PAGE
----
The Easy Guide to Fitness for Diving
There’s sometimes an impression that scuba diving requires almost no effort, which, though diving can be relaxing, could lead to divers being unprepared fitness-wise. Finding it difficult to get back to the boat through swell can be an unpleasant wakeup call if you’ve let your fitness slide, so it’s best always to be prepared.
Being slightly unfit might not seem a serious issue but can have serious consequences, and since scuba diving is a buddy system sport, we need to be responsible so as not to impact our own or our buddy’s safety. Practising safe diving technique is equally important as maintaining our fitness for diving.
However, with a few healthy habits, working around physical limitations, we can make a dramatic difference in our overall health and fitness.
Being active daily
The common recommendation of being active for 30 minutes a day every day can have greater health benefits than 2 hours of sport a week. An obvious time to fit in this activity is on the way to work, perhaps swap the bus or car for walking or cycling.
If it’s difficult for you to start walking or cycling to work, there are other ways to increase the amount of activity done in a day; can you climb the stairs instead of taking the elevator? Can you walk to get lunch?
By using the activity tracker app on my smartphone, I could understand how much I was exercising. It inspired me new ways to add activity into my daily life. For instance, I started pet-sitting last summer, and I found taking care of dogs was a fun way to go for a long active walk!
Considering low impact sports options
We don’t need all to be extreme trail runners or cross-fitters to stay fit. In my case, due to issues with my feet, ankles, and knees, I had to give up these options.
When my leg problems started to give me back pain, I discovered aerial yoga, which worked wonders by helping to stretch my spine naturally. I loved it so much I continued with standard yoga lessons and saw incredible air consumption benefits, beyond the joint pain release it offered, thanks to the breathing exercises. Now, I practice on my own at every opportunity in the morning or before going to bed.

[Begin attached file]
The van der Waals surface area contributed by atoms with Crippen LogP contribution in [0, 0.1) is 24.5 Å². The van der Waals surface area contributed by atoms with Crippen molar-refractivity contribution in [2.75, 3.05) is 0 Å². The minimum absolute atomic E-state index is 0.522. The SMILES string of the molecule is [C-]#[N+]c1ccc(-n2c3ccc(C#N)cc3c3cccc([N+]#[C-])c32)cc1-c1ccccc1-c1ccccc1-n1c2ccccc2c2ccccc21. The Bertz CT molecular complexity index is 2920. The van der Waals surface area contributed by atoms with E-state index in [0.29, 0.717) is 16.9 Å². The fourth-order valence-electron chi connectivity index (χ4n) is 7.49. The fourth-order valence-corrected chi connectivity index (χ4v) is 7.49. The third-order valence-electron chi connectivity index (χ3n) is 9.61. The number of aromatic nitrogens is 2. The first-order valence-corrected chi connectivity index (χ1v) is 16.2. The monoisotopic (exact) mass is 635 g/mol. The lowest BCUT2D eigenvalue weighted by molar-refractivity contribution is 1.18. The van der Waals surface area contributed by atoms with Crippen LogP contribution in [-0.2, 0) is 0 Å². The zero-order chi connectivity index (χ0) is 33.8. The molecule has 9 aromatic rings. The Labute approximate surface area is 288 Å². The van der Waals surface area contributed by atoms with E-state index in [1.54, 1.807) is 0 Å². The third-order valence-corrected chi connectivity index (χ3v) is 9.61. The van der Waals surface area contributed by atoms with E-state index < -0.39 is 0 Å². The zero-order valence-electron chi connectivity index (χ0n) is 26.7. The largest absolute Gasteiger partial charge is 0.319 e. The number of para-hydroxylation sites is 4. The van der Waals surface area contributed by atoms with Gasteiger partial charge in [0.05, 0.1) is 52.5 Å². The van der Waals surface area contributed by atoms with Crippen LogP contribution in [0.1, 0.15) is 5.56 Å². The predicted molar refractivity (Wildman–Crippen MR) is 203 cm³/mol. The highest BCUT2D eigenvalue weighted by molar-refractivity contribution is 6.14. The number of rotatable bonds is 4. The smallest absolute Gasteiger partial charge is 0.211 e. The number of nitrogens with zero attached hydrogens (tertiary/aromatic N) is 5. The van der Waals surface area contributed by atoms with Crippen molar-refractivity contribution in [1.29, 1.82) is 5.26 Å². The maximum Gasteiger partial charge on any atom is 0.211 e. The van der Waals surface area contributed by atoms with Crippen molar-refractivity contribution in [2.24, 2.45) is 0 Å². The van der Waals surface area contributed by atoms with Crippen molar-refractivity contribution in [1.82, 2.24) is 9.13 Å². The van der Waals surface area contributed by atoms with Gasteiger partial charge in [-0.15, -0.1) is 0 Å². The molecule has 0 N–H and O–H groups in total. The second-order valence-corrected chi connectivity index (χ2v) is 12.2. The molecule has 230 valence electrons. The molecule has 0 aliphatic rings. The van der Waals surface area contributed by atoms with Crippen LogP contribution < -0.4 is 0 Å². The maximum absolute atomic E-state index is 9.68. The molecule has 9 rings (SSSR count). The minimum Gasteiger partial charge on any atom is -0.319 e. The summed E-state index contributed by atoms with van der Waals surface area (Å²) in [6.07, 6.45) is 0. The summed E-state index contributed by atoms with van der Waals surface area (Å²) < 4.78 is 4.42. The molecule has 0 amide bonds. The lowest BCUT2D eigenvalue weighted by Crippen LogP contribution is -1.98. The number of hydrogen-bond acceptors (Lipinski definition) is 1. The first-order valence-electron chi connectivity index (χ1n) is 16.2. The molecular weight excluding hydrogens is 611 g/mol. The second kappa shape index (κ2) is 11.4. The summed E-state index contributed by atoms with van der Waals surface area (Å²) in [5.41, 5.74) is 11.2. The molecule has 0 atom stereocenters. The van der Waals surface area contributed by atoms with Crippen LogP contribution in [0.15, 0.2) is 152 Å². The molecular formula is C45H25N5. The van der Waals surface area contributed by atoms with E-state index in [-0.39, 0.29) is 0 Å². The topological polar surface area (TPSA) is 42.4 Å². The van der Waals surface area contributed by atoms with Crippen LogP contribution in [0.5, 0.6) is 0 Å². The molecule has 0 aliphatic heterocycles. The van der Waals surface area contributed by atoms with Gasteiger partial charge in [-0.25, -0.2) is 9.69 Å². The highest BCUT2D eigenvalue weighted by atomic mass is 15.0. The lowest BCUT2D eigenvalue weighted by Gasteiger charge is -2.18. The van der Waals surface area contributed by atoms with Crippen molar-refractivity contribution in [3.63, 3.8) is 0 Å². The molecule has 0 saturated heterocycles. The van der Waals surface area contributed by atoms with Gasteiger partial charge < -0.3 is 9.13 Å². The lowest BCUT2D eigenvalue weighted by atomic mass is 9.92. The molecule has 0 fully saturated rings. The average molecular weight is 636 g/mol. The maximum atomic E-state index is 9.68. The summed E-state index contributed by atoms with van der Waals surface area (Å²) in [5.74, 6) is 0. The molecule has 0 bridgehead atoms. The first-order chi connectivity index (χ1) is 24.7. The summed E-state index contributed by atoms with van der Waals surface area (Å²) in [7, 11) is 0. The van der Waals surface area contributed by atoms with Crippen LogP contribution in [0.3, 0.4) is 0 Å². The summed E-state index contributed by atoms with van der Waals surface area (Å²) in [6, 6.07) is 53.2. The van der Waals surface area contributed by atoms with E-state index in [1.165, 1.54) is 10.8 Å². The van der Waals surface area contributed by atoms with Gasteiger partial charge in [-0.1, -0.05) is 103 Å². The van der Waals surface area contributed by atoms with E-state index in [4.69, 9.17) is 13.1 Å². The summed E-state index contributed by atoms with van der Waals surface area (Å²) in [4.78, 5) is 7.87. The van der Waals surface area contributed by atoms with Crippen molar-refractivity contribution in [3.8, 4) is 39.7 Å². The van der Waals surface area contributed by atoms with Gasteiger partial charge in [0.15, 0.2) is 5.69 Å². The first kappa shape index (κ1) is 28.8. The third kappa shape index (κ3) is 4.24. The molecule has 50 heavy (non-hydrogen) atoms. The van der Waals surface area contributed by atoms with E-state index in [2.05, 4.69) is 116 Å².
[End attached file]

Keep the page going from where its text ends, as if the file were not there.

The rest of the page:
Swimming is also a great low-impact exercise to try, and one of the rare sports that allows you to work on your stamina without impacting your joints — and honestly speaking, what better sport for a scuba diver?
If you’re not the best swimmer, don’t hesitate to take swimming lessons as an adult. While training for my divemaster, I re-learned proper swimming techniques to avoid hurting my back, which had the added benefit of streamlining the efficiency of my stroke. I don’t always have access to a swimming pool, but whenever I’m near the sea, I go for a good swim instead of lying on the beach. My new goal? Freediving training!
Hopefully, this article has motivated you to stay fit to dive by showing you that little things can go a long way.
If you are keen to learn more about how fitness can affect your diving, head to DAN’s website, where their medical professionals cover this topic in great detail. Increasing your fitness is only one way to ensure a healthy lifestyle – it’s also essential to ensure you follow a healthy, balanced diet. Check this great article published on WHO’s website.
Florine is a PADI Divemaster and a Dive Travel blogger at World Adventure Divers. She dives in tropical to extreme cold waters, selecting her destinations when both adventure diving and cultural discoveries are part of the journey, and showing you how to do it without breaking the bank.
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